Tropical storm Dorian is now forecast to track north of the Bahamas and intensify into a hurricane, before making landfall on the Florida coastline late on Sunday.
Update, Sep 6th: Hurricane Dorian has weakened slightly but remains a Category 1 hurricane and continues to lash the coast of the Carolinas as it heads northwards. Our latest here.
Tropical storm Dorian has caused meteorologists some challenges with its forecast, as the storm has to battle dry air to maintain its structure and reach warm seas to intensify into a hurricane.
The latest forecast from NOAA shows a scenario that will put the insurance, reinsurance, catastrophe bond and insurance-linked securities (ILS) market on-watch, with a Florida landfall as hurricane Dorian now predicted, with intensity models pointing to a Category 2 or higher landfall around the Space Coast to Daytona Beach region of the state.
There remains considerable uncertainty in the tropical storm Dorian forecasts though, with some forecast model runs suggesting Dorian won’t achieve hurricane status for long, while others show a hurricane Dorian travelling further north and impacting the Carolina’s with a landfall.
In fact the spread in forecast models for tropical storm Dorian has widened, suggesting that insurance, reinsurance and ILS market interests will need to wait for future model runs to appear for greater certainty in the forecast direction and intensity of any hurricane Dorian to emerge.
Below are the latest hurricane forecast model tracks for Dorian, from TropicalTidbits.com.
The pace at which Dorian travels over the warm sea surface temperatures (SST’s) on route towards Florida will have significant bearing in how intense it can become as a hurricane.
The SST’s remain more than adequate to intensify Dorian into a stronger hurricane, should conditions in terms of wind shear etc. remain conducive. So a higher Category hurricane Dorian landfall in Florida cannot be ruled out at this stage.
Intensity model forecasts have been edging a little higher, as some forecasts show increasing certainty in the direction of travel of Dorian and the fact the tropical storm may loop around the Bahamas, so avoiding greater land interaction.
Below is the latest intensity model output from TropicalTidbits.com
However, Puerto Rico remains in Dorian’s path and it will be the direction and forecast model runs produced after Dorian passes the island that may provide greater certainty on the storms eventual hurricane intensity and landfall location.
Still, with landfall not forecast until late Sunday local time at the earliest, there remains plenty of days for Dorian to deviate from its course (intensify as well), meaning a landfall elsewhere remains possible.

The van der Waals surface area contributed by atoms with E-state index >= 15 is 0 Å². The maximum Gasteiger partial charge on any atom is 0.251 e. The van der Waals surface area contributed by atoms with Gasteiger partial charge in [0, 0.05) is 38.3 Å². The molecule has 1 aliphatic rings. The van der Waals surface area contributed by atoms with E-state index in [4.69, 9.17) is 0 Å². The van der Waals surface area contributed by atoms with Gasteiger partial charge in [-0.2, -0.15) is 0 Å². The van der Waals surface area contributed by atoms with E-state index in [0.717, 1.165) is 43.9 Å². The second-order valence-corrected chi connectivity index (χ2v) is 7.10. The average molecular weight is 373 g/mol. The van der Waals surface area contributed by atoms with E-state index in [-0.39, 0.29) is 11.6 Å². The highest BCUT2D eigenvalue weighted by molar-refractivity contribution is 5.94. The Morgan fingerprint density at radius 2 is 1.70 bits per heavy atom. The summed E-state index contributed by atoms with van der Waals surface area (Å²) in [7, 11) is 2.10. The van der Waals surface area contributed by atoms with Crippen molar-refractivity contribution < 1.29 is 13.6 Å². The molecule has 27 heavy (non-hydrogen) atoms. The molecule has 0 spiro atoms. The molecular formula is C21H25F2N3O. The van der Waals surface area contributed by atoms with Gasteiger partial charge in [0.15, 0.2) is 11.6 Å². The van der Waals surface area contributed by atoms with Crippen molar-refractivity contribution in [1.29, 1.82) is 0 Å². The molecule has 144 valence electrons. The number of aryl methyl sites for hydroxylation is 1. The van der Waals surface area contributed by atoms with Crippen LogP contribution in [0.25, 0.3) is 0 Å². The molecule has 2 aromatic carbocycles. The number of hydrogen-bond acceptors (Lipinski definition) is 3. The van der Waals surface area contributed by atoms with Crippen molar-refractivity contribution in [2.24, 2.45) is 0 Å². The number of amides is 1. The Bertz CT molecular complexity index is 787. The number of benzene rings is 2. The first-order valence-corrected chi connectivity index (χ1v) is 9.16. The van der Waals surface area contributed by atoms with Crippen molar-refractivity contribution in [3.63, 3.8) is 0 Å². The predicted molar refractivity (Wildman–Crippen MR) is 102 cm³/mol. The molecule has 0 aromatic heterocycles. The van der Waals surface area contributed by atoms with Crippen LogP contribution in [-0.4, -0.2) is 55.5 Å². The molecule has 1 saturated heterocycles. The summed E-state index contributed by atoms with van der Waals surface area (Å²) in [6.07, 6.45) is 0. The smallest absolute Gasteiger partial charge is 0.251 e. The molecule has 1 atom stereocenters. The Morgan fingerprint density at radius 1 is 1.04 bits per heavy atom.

NOAA’s cone of uncertainty for Dorian shows possible landfall sites from southern Florida right up to South Carolina and some models forecast North Carolina landfalls as not out of the question yet.
But currently the consensus points to a hurricane Dorian landfall somewhere in Florida on Sunday evening.
In its latest update NOAA said, “The threat of tropical storm or hurricane conditions, along with storm surge, in the Bahamas and along portions of the Florida east coast have increased.”
Also noting that, “Uncertainty in the intensity forecast later this week remains higher than usual due to a large spread in model guidance.”
With uncertainty in the forecast high, this all suggests an uncomfortable day or two as greater certainty in the forecast for Dorian emerges, with the storm set to be closely watched in insurance, reinsurance and ILS circles, as well as by the state of Florida and its residents.
Update: It’s also worth noting at this time that tropical storm Dorian is growing, with storm force winds now extending roughly 60 miles from the centre, up from 45 miles earlier today.
NOAA’s latest on Dorian is below:
Maximum sustained winds are near 60 mph (95 km/h) with higher gusts. Some strengthening is expected today, and Dorian is forecast to be near hurricane strength when it approaches the Virgin Islands and Puerto Rico. Although weakening is possible after Dorian moves across Puerto Rico and the Virgin Islands, the storm is forecast to
strengthen late this week and this weekend while passing near or to the east of the Turks and Caicos and the Bahamas.
Tropical-storm-force winds extend outward up to 60 miles (95 km) from the center. A wind gust to near 39 mph (63 km/h) was recently reported at St. Thomas in the U.S. Virgin Islands.
An Air Force reconnaissance plane just reported an estimated minimum central pressure of 1003 mb (29.62 inches).
We will update you on tropical storm Dorian as it proceeds, should it look likely to achieve and sustain hurricane status and pose any threat to global insurance, reinsurance and ILS market interests.
You can always visit our 2019 Atlantic hurricane season page for the latest.